I heard they put linoleum flooring in the theaters. Tell me that’s not true. I drove by it today and I don’t like the marquee either, but I am going to check it out. I wish we could get the photo postings working on this site or figure out a standard shared location for posting photos – I would be happy to post them.

terrywade
terrywade on June 20, 2008 at 8:00 pm

A group of us went the day it opened and IronMan was on the bill. The bigger theatre up stairs is very small. No curtains and the worst part you enter the Cinema from the screen right. So when the previews are on you see everyone who comes into the theatre plus the light from the lobby. I told the Lee’s about this problem and sugg ested they put a small curtain to block the door from being scene from every one in the theatre. Also they have boring white lights above the screen. They reflect on the screen when the previews are on. I told them if they don’t have a curtain put in some blue lights above the screen so when you come in you don’t look at a white screen. The Dolby Digital® sound was good, but the projector was loud. I did not go into the tiny cinema across from the main theatre. Has anyone been to this theatre in the last few weeks. Did they add color lights to the screen or block the door view with a small curtain? I can’t believe the Lee’s ran the same movie ‘Sex City’ at the other theatre they run just a few blocks from the new Marina. Turn the Marina into a small art type cinema. Give Landmark Theatres in SF some competition. At least the Marina is larger then the small Opera Plaza Landmark shoebox. Good Luck to the Lee’s!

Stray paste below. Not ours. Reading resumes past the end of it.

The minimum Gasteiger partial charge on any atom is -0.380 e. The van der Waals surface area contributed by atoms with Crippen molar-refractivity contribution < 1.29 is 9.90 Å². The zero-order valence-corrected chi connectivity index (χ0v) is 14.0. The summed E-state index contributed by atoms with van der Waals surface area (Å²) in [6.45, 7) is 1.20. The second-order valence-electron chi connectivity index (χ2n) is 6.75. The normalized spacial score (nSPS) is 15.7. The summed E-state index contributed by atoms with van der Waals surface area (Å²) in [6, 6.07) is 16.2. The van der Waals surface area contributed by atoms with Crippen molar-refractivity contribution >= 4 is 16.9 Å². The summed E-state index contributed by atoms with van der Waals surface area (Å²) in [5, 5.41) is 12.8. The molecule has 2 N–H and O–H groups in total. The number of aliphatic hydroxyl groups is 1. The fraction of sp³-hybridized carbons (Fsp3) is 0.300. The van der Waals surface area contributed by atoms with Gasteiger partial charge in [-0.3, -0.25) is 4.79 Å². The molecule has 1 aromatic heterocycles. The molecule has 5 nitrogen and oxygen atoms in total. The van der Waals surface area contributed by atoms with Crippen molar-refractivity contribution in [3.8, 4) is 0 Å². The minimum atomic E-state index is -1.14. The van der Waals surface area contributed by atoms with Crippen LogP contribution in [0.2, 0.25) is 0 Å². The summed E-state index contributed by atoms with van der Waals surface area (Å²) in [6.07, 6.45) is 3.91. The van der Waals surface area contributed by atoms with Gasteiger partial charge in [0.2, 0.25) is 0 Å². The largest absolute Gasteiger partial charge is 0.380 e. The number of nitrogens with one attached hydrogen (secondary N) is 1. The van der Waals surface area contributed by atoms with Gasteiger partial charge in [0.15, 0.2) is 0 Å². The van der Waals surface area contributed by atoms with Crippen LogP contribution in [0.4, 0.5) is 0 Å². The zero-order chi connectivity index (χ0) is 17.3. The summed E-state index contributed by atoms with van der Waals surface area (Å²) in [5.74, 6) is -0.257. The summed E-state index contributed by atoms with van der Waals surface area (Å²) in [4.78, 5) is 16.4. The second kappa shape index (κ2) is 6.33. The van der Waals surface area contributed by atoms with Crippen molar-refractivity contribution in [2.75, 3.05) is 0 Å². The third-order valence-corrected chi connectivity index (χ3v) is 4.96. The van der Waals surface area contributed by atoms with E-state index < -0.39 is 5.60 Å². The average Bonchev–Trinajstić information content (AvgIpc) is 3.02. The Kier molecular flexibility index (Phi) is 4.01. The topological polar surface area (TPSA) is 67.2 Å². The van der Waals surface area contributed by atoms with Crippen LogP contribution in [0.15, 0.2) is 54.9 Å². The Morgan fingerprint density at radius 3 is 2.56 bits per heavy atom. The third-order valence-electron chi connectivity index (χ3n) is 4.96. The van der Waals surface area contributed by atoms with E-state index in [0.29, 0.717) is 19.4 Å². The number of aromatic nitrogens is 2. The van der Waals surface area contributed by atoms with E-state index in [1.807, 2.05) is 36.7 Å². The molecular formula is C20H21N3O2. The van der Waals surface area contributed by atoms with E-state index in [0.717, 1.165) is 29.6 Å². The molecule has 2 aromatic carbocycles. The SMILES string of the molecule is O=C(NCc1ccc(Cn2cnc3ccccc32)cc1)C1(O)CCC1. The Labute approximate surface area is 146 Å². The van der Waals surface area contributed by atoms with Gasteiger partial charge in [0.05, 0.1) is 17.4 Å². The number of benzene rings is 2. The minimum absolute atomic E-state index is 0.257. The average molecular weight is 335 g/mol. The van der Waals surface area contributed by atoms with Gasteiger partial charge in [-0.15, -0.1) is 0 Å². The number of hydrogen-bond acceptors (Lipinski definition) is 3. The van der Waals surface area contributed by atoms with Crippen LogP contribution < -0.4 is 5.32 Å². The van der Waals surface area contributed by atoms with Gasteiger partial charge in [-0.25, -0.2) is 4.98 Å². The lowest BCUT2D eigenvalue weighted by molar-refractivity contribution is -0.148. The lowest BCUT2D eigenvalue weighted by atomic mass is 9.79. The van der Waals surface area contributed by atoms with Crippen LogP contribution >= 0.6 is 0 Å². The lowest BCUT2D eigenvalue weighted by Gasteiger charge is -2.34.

JimC
JimC on June 24, 2008 at 10:25 pm

I don’t know how you can consider a 260 seat theater “small”.
Yes, it’s not the Paramount or Castro, but more than adequate for that neighborhood, and the screen size is proportionate to the auditorium.

As with any business opening, there were some less-than perfect temporary compromises that were made in order to meet promised opening day dates. Almost all these issues and a few you didn’t mention, have been addressed and corrected by now.

The auditorium entranceway has been re-done to eliminate the light leakage. A curtain was always in the plans, but not possible to have in place by opening day.